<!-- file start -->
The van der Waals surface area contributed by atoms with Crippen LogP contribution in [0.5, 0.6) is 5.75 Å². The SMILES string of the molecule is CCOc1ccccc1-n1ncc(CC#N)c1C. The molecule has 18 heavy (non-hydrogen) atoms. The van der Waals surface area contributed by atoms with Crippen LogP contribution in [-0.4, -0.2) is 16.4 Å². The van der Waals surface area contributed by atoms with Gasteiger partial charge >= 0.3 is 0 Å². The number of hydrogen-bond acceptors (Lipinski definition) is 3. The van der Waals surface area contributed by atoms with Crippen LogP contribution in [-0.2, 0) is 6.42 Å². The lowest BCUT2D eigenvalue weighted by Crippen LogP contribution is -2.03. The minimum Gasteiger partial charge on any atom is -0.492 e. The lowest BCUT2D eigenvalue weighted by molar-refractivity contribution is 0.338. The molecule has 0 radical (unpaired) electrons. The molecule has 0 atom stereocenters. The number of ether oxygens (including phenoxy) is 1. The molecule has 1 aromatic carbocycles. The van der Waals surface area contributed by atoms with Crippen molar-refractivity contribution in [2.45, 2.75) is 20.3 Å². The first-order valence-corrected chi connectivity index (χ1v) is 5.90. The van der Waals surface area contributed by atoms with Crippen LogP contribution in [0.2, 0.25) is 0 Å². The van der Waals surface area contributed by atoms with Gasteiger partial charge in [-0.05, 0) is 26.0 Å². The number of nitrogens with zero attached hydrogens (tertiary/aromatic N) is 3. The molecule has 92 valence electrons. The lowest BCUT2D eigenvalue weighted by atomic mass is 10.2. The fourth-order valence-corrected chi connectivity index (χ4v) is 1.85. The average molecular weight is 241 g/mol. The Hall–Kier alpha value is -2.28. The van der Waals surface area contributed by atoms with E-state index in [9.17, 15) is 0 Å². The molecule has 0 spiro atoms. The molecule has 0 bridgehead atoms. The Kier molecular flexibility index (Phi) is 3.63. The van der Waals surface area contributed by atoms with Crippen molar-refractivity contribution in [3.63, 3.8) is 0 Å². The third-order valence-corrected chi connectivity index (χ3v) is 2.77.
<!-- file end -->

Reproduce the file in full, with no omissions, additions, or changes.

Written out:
The van der Waals surface area contributed by atoms with Crippen LogP contribution in [0.5, 0.6) is 5.75 Å². The SMILES string of the molecule is CCOc1ccccc1-n1ncc(CC#N)c1C. The molecule has 18 heavy (non-hydrogen) atoms. The van der Waals surface area contributed by atoms with Crippen LogP contribution in [-0.4, -0.2) is 16.4 Å². The van der Waals surface area contributed by atoms with Gasteiger partial charge >= 0.3 is 0 Å². The number of hydrogen-bond acceptors (Lipinski definition) is 3. The van der Waals surface area contributed by atoms with Crippen LogP contribution in [-0.2, 0) is 6.42 Å². The lowest BCUT2D eigenvalue weighted by Crippen LogP contribution is -2.03. The minimum Gasteiger partial charge on any atom is -0.492 e. The lowest BCUT2D eigenvalue weighted by molar-refractivity contribution is 0.338. The molecule has 0 radical (unpaired) electrons. The molecule has 0 atom stereocenters. The number of ether oxygens (including phenoxy) is 1. The molecule has 1 aromatic carbocycles. The van der Waals surface area contributed by atoms with Crippen molar-refractivity contribution in [2.45, 2.75) is 20.3 Å². The first-order valence-corrected chi connectivity index (χ1v) is 5.90. The van der Waals surface area contributed by atoms with Crippen LogP contribution in [0.2, 0.25) is 0 Å². The van der Waals surface area contributed by atoms with Gasteiger partial charge in [-0.05, 0) is 26.0 Å². The number of nitrogens with zero attached hydrogens (tertiary/aromatic N) is 3. The molecule has 92 valence electrons. The lowest BCUT2D eigenvalue weighted by atomic mass is 10.2. The fourth-order valence-corrected chi connectivity index (χ4v) is 1.85. The average molecular weight is 241 g/mol. The Hall–Kier alpha value is -2.28. The van der Waals surface area contributed by atoms with E-state index in [9.17, 15) is 0 Å². The molecule has 0 spiro atoms. The molecule has 0 bridgehead atoms. The Kier molecular flexibility index (Phi) is 3.63. The van der Waals surface area contributed by atoms with Crippen molar-refractivity contribution in [3.63, 3.8) is 0 Å². The third-order valence-corrected chi connectivity index (χ3v) is 2.77.